Washington: The health record of world’s oceans is here and according to it, their vital signs have remained relatively stable over the past five years.
A study by the researchers from the National Center for Ecological Analysis and Synthesis (NCEAS) at UC Santa Barbara and Conservation International synthesized five years’ worth of vital signs on a host of indicators, ranging from water quality to food provision to tourism potential, and found that while overall ocean health appears to be stable, the oceans around many of the 220 countries analyzed are changing, and in many cases not for the better.
“With five years of assessments about where oceans are healthy and not as healthy, we finally have enough information to get a clear signal of what might be causing changes,” said lead author Ben Halpern.
According to Halpern, countries that are seeing notable improvement in their oceans are taking concrete actions to make things better, like creating marine protected areas and improving their management of wild-caught fisheries. Indonesia, Mexico and Samoa are examples of such countries.
Among the countries that saw a decline in ocean health were those with consistent political instability, as well many Arctic and sub-Arctic countries, where coastlines are losing natural protection from storm damage and erosion, sea ice, which is rapidly melting.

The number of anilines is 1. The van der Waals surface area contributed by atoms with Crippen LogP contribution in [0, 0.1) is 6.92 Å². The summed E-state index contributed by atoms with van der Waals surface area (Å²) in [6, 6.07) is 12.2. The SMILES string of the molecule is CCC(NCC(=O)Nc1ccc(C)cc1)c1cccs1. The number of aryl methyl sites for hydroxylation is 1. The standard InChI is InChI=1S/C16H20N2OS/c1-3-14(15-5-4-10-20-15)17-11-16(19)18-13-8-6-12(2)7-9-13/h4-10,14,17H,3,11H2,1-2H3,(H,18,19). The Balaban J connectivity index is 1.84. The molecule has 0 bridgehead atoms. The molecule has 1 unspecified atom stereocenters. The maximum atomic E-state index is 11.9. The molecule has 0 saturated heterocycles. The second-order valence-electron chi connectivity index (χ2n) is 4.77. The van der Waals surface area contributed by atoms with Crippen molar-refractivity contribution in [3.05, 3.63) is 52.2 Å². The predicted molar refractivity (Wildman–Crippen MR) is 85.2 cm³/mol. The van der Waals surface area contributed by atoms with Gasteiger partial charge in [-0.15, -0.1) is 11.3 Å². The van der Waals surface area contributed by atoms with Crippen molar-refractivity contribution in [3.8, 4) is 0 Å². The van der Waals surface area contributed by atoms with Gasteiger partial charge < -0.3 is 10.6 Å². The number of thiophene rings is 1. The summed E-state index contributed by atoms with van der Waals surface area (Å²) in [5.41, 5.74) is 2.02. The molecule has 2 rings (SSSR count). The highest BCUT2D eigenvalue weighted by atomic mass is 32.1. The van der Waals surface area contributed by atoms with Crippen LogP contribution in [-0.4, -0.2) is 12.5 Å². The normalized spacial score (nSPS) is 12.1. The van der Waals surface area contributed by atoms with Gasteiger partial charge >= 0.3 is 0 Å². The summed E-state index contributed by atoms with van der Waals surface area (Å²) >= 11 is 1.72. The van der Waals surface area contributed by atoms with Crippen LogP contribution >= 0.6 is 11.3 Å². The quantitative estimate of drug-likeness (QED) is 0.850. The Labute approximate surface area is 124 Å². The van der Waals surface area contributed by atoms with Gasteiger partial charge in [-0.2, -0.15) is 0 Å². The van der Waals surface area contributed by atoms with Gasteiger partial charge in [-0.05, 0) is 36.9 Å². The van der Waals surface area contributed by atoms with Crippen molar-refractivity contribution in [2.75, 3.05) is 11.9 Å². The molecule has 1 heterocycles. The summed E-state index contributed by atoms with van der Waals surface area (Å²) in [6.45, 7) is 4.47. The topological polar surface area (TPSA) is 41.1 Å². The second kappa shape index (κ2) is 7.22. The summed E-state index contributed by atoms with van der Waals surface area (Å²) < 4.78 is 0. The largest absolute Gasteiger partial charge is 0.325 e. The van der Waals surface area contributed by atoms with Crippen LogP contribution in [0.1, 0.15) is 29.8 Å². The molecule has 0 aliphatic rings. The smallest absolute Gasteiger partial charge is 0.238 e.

A collaborative effort between Conservation International and NCEAS, the Ocean Health Index is like the Fitbit for oceans. It allows scientists to assess ocean health by measuring environmental, economic and social factors that reflect how people benefit from and affect oceans, and is designed to guide ocean policy and management.
“Imagine going to your doctor, and she tells you your resting pulse is 75 and your temperature is 99.1. Those single data points are barely useful,” explained Halpern. “But now imagine you’ve done regular annual exams, and you’ve been keeping track of your diet and exercise regime. Your doctor shows you most of your stats are stable and last year, when you were exercising regularly and eating healthy, your blood pressure and cholesterol went down. That’s profoundly more insightful information.”
A regular, comprehensive diagnostic exam for the world’s oceans provides decision makers with information and knowledge they can use to implement effective actions for improved sustainable ocean management, he added.
The results are published in the journal PLOS ONE. (ANI)